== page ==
It should be noted that until now, these studies have been carried out on cell cultures or animal models and so far haven’t transferred to human studies. But still, as more research takes place, CBD’s future as a brain protecting compound, looks promising.
2. Care For Your Brain With Omega 3 Oil
Omega 3 fatty acids - polyunsaturated fats found in foods such as oily fish, seeds such as hemp and flax, and some green vegetables - are known to provide a crucial role building cell membranes throughout the brain and the body.
However, there is increasing evidence to suggest that including a good source of Omega 3 in our diet can help prevent deterioration in our brains. One study observing 8,085 subjects over 65 showed no sign of dementia and found that “regular use of omega-3 rich oils was associated with a decreased risk of borderline significance for all cause dementia.”
In fact, research on mice has found Omega 3 oils both improves memory and helps protect the brain from further damage after brain injury, concussion or stroke. It is even suggested that taking Omega 3 oil regularly could be used as a preventative measure against strokes.
3. Take The Fungal Approach To Brain Health - Lion’s Mane
Never heard of Lion’s Mane? Don’t worry, you’re not alone. But it is increasingly getting a reputation as a mushroom to watch. Traditionally used in Chinese medicine, it is high in antioxidants, and according to the Journal of Agricultural and Food Chemistry, “antibiotic, anticarcinogenic, antidiabetic, anti-fatigue, antihypertensive, anti-hyperlipodemic, anti-senescence [anti-aging], cardioprotective, hepatoprotective, nephroprotective, and neuroprotective, and improves anxiety, cognitive function, and depression.”
Once again, most studies have been at preclinical level, but so far, they show that the mushroom may have brain-protecting potential due to its ability to positively affect neurite outgrowth in the brain. This refers to the growth of new axons and dendrites in brain cells, which allow for the effective passing of information between neurons, something of particular interest when it comes to slowing the progression of certain neurodegenerative diseases.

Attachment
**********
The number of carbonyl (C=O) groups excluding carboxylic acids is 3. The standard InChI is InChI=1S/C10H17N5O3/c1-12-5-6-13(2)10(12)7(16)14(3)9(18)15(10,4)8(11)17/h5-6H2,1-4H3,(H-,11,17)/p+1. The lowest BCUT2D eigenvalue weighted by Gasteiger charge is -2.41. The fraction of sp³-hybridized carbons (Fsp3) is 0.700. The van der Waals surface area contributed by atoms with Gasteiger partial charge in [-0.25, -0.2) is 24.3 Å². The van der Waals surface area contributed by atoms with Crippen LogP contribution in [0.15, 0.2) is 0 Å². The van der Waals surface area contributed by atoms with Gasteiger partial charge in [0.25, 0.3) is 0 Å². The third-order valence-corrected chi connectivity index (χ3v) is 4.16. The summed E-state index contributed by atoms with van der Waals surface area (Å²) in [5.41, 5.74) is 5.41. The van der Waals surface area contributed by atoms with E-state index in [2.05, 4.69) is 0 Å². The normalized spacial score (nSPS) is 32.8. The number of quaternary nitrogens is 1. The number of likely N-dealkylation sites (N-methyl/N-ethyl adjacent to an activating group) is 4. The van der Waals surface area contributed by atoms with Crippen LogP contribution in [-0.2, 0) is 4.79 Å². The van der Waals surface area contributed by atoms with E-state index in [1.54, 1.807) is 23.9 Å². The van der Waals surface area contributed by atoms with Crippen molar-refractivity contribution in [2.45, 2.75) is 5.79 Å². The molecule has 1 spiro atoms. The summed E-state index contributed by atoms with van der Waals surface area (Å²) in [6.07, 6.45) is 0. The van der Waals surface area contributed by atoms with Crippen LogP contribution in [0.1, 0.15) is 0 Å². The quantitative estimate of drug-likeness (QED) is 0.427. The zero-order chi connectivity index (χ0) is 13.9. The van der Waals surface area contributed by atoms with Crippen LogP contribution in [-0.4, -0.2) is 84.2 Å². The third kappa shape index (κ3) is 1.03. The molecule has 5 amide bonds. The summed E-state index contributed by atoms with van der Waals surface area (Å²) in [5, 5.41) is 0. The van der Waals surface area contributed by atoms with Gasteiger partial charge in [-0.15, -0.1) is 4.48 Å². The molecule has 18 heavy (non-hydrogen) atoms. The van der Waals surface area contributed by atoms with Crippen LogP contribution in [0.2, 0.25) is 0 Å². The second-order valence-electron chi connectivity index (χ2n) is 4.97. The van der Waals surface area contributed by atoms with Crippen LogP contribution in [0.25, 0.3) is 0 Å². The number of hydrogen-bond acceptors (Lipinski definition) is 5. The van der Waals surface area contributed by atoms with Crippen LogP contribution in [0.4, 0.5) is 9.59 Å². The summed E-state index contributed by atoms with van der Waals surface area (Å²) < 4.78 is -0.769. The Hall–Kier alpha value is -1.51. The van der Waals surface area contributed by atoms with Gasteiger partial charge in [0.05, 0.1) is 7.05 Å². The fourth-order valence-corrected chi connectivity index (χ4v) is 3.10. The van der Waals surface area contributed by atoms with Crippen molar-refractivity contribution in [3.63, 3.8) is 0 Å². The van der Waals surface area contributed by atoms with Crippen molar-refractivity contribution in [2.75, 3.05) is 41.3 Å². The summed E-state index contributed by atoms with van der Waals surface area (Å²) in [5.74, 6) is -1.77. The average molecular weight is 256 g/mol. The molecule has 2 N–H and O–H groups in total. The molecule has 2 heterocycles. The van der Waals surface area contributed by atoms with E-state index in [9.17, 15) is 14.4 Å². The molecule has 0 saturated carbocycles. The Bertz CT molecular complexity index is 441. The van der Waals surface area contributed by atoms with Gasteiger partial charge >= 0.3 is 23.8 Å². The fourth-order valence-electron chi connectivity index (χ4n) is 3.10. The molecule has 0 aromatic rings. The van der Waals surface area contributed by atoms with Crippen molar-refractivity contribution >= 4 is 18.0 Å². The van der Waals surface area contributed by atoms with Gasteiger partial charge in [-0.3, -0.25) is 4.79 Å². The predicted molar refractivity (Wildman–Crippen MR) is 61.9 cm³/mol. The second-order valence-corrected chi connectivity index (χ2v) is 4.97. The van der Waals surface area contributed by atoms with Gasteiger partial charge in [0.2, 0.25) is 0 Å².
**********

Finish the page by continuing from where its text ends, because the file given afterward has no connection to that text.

Lion’s Mane has also been found to improve cognitive function and memory in rats showing symptoms similar to Alzheimer’s. This finding was echoed in a small study on humans with low level cognitive impairment, who, during the course of treatment with Lion’s Mane, showed a mild improvements in symptoms.
4. Exercise Your Way To An Age-Resilient Brain
Losing weight, sculpting the perfect body, improving heart and lung capacity, and looking after our mental health are just some of the reasons people work out.
But did you know that sustained aerobic exercise can promote new brain cell growth in the hippocampus - the area of the brain responsible for memory and learning? Once again using rodents as subjects, scientists have discovered that exercise actually causes a growth in the size of the hippocampus by 2%, which they say reverses age-related loss in volume by 1 to 2 years.
Researchers see a correlation between exercise, an increase in brain-derived neurotrophic factor - a molecule responsible for increased neuronal survival - and hippocampus growth. So it would seem that incorporating regular, sustained aerobic exercise should be a central pillar in a multi-pronged approach to keep our brains healthy, both now and in the future as we move into old age.
5. Dancing Keeps Our Brains Young and Agile
Not everyone is a natural mover on the dance floor, but if shaking your booty or learning new dance steps is your thing, this can be a fun way to promote mental agility and better brain-body coordination.
Last year, I starting taking African dance classes. Aside from the physical benefits of jumping around and sweating, I could literally feel new neural networks being formed as I assimilated new sequences of movement I’d never done before. This was a good example of neuroplasticity, the formation of new neural connections - something that happens throughout our life, even into old age.
Scientists have seen through PET imaging that dance activates key areas in the brain, including the motor cortex, somatosensory cortex, basal ganglia, and cerebellum. While maintaining coordination and balance is certainly desirable on a physical level in old age, researchers have discovered that dancing offers extra brain health benefits as well.